9.261 vagueness

Humanist (mccarty@phoenix.Princeton.EDU)
Mon, 30 Oct 1995 21:38:52 -0500 (EST)

Humanist Discussion Group, Vol. 9, No. 261.
Center for Electronic Texts in the Humanities (Princeton/Rutgers)

[1] From: Willard McCarty <mccarty@epas.utoronto.ca> (21)
Subject: Vagueness

Humanists who have been working, as I have in recent years, with -- or is it
against? -- the supposed precision of computing will be interested in a
review in a recent <t>Times Literary Supplement</t> (4829, for 20 October):
Dominic Hyde, "Where to draw the line", rev. of Timothy Williamson,
<t>Vagueness</t> (Routledge). Not being a philosopher, I did not realize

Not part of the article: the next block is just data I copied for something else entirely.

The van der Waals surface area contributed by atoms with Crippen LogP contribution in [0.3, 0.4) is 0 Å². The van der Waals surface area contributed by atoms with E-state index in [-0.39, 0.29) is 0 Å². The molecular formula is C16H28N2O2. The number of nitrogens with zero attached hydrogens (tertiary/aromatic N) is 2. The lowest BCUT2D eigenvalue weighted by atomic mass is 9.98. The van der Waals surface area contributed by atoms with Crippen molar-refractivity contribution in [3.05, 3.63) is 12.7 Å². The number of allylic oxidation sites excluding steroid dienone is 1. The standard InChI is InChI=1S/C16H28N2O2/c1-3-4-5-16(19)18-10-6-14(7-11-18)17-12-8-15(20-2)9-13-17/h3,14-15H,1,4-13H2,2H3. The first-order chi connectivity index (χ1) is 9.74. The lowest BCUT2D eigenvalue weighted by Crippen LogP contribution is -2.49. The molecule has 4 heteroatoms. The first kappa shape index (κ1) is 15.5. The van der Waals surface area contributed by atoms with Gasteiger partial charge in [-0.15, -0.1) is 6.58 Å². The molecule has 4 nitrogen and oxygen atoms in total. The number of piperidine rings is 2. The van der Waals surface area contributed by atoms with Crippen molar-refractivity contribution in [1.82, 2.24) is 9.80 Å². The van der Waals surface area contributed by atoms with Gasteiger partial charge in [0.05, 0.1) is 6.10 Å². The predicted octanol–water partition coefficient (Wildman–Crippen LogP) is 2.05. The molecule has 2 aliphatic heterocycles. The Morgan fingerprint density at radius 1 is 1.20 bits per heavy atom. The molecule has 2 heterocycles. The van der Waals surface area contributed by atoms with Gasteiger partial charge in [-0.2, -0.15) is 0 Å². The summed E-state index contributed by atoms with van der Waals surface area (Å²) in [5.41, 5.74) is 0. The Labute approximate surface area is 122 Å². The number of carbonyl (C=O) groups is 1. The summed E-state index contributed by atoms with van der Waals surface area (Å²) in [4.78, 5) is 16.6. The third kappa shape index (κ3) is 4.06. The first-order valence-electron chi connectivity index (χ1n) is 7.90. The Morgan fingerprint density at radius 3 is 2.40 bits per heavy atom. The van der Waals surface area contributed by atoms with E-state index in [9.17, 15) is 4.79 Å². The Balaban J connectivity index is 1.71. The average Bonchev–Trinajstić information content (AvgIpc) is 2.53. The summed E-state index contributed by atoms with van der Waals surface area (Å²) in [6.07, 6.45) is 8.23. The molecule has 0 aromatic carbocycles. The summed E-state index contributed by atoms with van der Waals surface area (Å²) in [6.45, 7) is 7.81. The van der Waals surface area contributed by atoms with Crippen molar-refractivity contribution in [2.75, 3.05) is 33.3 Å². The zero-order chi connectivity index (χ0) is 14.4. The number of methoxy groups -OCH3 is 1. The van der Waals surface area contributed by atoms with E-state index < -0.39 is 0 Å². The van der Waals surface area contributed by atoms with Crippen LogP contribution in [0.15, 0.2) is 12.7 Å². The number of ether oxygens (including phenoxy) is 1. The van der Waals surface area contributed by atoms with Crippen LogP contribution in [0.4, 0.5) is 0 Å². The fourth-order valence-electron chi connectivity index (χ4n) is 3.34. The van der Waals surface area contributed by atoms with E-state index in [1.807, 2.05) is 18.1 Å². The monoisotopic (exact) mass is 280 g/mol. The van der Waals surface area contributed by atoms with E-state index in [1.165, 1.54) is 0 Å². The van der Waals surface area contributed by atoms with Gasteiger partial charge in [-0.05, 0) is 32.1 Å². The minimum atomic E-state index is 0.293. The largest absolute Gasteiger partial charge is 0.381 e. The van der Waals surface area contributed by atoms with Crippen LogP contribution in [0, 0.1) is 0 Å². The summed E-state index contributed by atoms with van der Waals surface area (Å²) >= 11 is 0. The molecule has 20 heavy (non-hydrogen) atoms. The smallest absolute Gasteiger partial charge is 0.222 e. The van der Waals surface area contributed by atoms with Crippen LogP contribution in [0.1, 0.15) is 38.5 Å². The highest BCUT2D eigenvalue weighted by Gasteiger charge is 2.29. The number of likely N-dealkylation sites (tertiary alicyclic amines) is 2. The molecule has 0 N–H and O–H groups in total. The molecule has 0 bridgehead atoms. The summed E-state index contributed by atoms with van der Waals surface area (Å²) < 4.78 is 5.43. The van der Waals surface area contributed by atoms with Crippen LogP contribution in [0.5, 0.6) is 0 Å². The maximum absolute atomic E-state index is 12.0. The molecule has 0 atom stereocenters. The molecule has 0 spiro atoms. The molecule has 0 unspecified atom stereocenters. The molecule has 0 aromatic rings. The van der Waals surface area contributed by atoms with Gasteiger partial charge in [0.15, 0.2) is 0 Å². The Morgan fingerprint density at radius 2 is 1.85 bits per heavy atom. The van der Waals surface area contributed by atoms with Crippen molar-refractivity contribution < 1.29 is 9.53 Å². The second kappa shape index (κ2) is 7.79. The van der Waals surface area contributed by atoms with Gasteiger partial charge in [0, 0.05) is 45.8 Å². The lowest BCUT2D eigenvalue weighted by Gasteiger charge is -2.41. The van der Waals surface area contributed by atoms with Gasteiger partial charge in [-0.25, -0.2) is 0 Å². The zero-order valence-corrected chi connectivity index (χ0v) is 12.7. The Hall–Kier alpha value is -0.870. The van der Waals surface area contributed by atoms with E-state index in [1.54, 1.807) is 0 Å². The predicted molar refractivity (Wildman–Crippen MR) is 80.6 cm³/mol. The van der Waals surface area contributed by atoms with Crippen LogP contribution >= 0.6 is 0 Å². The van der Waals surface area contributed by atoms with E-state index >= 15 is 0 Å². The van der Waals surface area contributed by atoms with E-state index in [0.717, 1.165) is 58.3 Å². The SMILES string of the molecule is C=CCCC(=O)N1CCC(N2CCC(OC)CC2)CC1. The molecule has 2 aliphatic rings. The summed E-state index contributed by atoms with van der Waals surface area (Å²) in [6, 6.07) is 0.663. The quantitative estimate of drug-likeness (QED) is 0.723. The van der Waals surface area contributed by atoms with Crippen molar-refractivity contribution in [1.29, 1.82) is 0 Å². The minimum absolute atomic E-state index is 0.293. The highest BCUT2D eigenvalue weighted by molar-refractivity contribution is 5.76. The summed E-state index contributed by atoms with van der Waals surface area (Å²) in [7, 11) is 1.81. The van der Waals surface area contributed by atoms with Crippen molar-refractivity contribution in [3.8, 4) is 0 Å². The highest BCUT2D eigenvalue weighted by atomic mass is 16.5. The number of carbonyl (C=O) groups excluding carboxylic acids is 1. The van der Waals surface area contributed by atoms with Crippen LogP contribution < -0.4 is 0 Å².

that, as the reviewer says, "In the past three decades, the problem of
vagueness has emerged from relative obscurity to become one of the bugbears
of modern analytic philosophy." By vagueness is meant "the apparent lack of
sharp boundaries in our use of natural language" -- boundaries which are not
only not sharp but can be a most unsettling instrument in the hands of a
skilled poet. I keep noticing that by forcing us to draw the line, e.g. in
our use of textual markup, computational thinking does us the greatest
service. It seems to me that the point is not just that certain problems
cannot be rigorously computed, rather that this "vagueness" is illuminated
by rigid precision of the machine.

I would be glad for any recommendations for further reading, for argument
along these lines, or against them. Where can one go from here?


Willard McCarty, Centre for Computing in the Humanities
Departments of Classical Studies and Italian Studies (Toronto)
(416) 978-3974 voice (416) 978-6519 fax mccarty@epas.utoronto.ca